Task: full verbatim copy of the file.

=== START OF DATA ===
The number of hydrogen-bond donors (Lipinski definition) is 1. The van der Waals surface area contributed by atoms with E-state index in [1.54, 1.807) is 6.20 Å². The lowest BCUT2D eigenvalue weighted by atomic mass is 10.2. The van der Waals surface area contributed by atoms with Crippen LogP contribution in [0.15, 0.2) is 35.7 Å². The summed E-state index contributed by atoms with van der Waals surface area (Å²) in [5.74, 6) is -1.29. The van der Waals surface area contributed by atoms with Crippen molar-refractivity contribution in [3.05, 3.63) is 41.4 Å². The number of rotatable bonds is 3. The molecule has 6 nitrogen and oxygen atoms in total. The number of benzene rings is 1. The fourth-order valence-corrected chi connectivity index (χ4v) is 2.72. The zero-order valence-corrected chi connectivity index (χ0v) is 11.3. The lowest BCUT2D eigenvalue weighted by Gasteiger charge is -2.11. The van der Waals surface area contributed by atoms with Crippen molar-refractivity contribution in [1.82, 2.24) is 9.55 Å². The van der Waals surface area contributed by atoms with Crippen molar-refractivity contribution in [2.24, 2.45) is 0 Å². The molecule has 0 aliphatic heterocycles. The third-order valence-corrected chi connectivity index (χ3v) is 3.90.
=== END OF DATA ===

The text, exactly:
The number of hydrogen-bond donors (Lipinski definition) is 1. The van der Waals surface area contributed by atoms with E-state index in [1.54, 1.807) is 6.20 Å². The lowest BCUT2D eigenvalue weighted by atomic mass is 10.2. The van der Waals surface area contributed by atoms with Crippen LogP contribution in [0.15, 0.2) is 35.7 Å². The summed E-state index contributed by atoms with van der Waals surface area (Å²) in [5.74, 6) is -1.29. The van der Waals surface area contributed by atoms with Crippen molar-refractivity contribution in [3.05, 3.63) is 41.4 Å². The number of rotatable bonds is 3. The molecule has 6 nitrogen and oxygen atoms in total. The number of benzene rings is 1. The fourth-order valence-corrected chi connectivity index (χ4v) is 2.72. The zero-order valence-corrected chi connectivity index (χ0v) is 11.3. The lowest BCUT2D eigenvalue weighted by Gasteiger charge is -2.11. The van der Waals surface area contributed by atoms with Crippen molar-refractivity contribution in [1.82, 2.24) is 9.55 Å². The van der Waals surface area contributed by atoms with Crippen molar-refractivity contribution in [2.24, 2.45) is 0 Å². The molecule has 0 aliphatic heterocycles. The third-order valence-corrected chi connectivity index (χ3v) is 3.90.